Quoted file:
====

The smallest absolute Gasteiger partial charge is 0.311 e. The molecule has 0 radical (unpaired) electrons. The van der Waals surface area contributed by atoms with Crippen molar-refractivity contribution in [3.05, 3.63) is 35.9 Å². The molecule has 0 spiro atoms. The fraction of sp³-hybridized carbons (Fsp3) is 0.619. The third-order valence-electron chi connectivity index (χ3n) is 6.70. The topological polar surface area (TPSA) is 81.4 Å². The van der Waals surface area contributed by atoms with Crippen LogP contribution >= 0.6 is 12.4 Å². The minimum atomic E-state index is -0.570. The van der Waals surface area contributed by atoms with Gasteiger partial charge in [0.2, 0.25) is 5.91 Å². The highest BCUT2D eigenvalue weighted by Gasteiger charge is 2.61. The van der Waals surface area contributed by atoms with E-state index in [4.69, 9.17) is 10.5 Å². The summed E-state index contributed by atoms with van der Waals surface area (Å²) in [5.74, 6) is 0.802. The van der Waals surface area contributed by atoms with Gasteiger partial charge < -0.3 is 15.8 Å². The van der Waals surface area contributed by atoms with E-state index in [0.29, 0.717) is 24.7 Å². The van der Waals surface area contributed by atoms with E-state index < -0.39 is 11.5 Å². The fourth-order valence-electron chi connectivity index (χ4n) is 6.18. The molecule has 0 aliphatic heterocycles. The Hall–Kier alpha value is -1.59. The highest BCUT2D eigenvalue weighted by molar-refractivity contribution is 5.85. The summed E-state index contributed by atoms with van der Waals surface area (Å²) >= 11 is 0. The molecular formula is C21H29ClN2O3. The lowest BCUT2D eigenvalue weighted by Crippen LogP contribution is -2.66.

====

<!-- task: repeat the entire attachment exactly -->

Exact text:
The smallest absolute Gasteiger partial charge is 0.311 e. The molecule has 0 radical (unpaired) electrons. The van der Waals surface area contributed by atoms with Crippen molar-refractivity contribution in [3.05, 3.63) is 35.9 Å². The molecule has 0 spiro atoms. The fraction of sp³-hybridized carbons (Fsp3) is 0.619. The third-order valence-electron chi connectivity index (χ3n) is 6.70. The topological polar surface area (TPSA) is 81.4 Å². The van der Waals surface area contributed by atoms with Crippen LogP contribution >= 0.6 is 12.4 Å². The minimum atomic E-state index is -0.570. The van der Waals surface area contributed by atoms with Gasteiger partial charge in [0.2, 0.25) is 5.91 Å². The highest BCUT2D eigenvalue weighted by Gasteiger charge is 2.61. The van der Waals surface area contributed by atoms with E-state index in [4.69, 9.17) is 10.5 Å². The summed E-state index contributed by atoms with van der Waals surface area (Å²) in [5.74, 6) is 0.802. The van der Waals surface area contributed by atoms with Gasteiger partial charge < -0.3 is 15.8 Å². The van der Waals surface area contributed by atoms with E-state index in [0.29, 0.717) is 24.7 Å². The van der Waals surface area contributed by atoms with E-state index < -0.39 is 11.5 Å². The fourth-order valence-electron chi connectivity index (χ4n) is 6.18. The molecule has 0 aliphatic heterocycles. The Hall–Kier alpha value is -1.59. The highest BCUT2D eigenvalue weighted by molar-refractivity contribution is 5.85. The summed E-state index contributed by atoms with van der Waals surface area (Å²) >= 11 is 0. The molecular formula is C21H29ClN2O3. The lowest BCUT2D eigenvalue weighted by Crippen LogP contribution is -2.66.